Opening the Word: Dying unto ourselves

During Lent, we learn to die so we can rise to eternal life. 

In fasting, we learn to die, even if just a little bit, to our natural needs and desires, however proper they might be. In giving alms, we die to our material possessions. In confession, we die to sin and improper desires. And in prayer we die to our self-centered will, instead praying, “Thy will be done.” 

Fasting, giving alms, confessing our sins and praying are rarely easy, and they are often demanding and painful. They involve suffering and they require obedience. 

They are concrete ways in which we grow as sons and daughters of the new covenant. When the prophet Jeremiah proclaimed the future establishment of a new covenant, he addressed a people so stubborn and practicing such vile sins — including the sacrifice of “their sons and daughters to Molech” — they were soon handed over to Nebuchadnezzar, king of Babylon, and taken into exile (see Jer 32:27-35). That punishment was indeed harsh, but it was a measure of how given over they were to a culture of death and corruption. 

Yet God’s promise of a new covenant was made in love, evident even in the midst of condemnation: “I will place my law within them and write it upon their hearts; I will be their God, and they shall be my people.” God seeks to restore communion with man. His final goal is not damnation, condemnation, exile or the destruction of anything good and right. The opening paragraph of the Catechism of the Catholic Church expresses the reality of the matter with succinct elegance: “God, infinitely perfect and blessed in himself, in a plan of sheer goodness freely created man to make him share in his own blessed life. For this reason, at every time and in every place, God draws close to man” (No. 1).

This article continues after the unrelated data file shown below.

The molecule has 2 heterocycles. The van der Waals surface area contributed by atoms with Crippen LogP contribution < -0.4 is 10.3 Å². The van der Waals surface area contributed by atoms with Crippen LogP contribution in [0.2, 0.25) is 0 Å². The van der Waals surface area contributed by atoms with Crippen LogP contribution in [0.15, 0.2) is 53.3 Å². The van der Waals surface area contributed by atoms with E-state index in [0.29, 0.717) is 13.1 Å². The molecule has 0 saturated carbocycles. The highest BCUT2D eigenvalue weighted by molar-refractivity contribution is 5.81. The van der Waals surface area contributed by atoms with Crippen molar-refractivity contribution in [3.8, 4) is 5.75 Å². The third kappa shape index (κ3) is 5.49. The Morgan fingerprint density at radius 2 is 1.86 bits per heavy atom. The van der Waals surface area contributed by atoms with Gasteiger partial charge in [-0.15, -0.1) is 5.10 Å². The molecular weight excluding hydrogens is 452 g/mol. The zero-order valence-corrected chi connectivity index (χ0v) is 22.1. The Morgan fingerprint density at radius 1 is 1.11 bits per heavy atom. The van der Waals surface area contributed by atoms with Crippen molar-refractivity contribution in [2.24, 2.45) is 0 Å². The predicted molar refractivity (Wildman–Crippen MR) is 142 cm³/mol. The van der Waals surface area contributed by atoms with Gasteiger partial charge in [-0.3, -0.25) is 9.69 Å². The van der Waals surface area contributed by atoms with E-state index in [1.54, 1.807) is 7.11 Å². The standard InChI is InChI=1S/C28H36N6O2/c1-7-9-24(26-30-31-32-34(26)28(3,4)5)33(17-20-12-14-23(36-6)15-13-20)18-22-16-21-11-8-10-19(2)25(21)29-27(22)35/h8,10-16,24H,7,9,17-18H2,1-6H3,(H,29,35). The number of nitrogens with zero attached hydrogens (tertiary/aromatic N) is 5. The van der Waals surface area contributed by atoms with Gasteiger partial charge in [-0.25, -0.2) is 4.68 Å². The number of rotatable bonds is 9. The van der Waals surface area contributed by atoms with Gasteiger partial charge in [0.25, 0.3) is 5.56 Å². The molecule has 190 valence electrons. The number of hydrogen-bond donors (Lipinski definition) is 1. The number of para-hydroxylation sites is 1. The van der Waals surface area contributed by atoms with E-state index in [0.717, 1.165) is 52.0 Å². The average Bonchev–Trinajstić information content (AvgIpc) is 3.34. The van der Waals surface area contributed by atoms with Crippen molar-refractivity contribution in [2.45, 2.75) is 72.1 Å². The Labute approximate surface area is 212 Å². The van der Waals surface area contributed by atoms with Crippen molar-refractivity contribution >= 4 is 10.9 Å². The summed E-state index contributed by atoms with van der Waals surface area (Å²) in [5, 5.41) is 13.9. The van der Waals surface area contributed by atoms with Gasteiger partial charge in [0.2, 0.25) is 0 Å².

But just as man is freely created, he is also a creature gifted with freedom. We sin. We spurn God. We chase after false gods. King David knew this well. As he wrote in the beautiful, aching Psalm 51: “Create a clean heart in me, O God. … Give me back the joy of your salvation.” 

But both the new heart and the new covenant required a radical act on the part of God: The Son, the second Person of the Trinity, became man so he could be “the source of eternal salvation for all who obey him” (Heb 5:9). Although equal to the Father in all ways, the Son freely obeyed. As St. Paul explained to the Philippians, the Son “humbled himself, becoming obedient to death, even death on a cross” (Phil 2:8). 

Why? Because it is the nature of God, who is love, to give himself beyond measure, beyond reason, beyond all human accounting. Having entered the world, described by Jesus as wheat fields ripe for harvest (Jn 4:35), Jesus suffered, fasted, prayed, and gave his time, teaching and healing touch. He then became a grain of wheat.  

Baptized into Christ by the power of the Holy Spirit, we offer ourselves to the Father. By fasting, we learn to rely upon supernatural food, drawing our nourishment from the Bread of Life. In giving alms, we learn our real and everlasting treasure is in heaven. In confession, we come back into full communion with the Triune God. In prayer, we live in the eternal will of the Father. In sum, during Lent we learn to die to what is temporal and passing — we learn to “hate” our lives in this world — in preparation for the eternal life granted through the death and resurrection of our Lord and Savior, Jesus Christ. 

Carl E. Olson is the editor of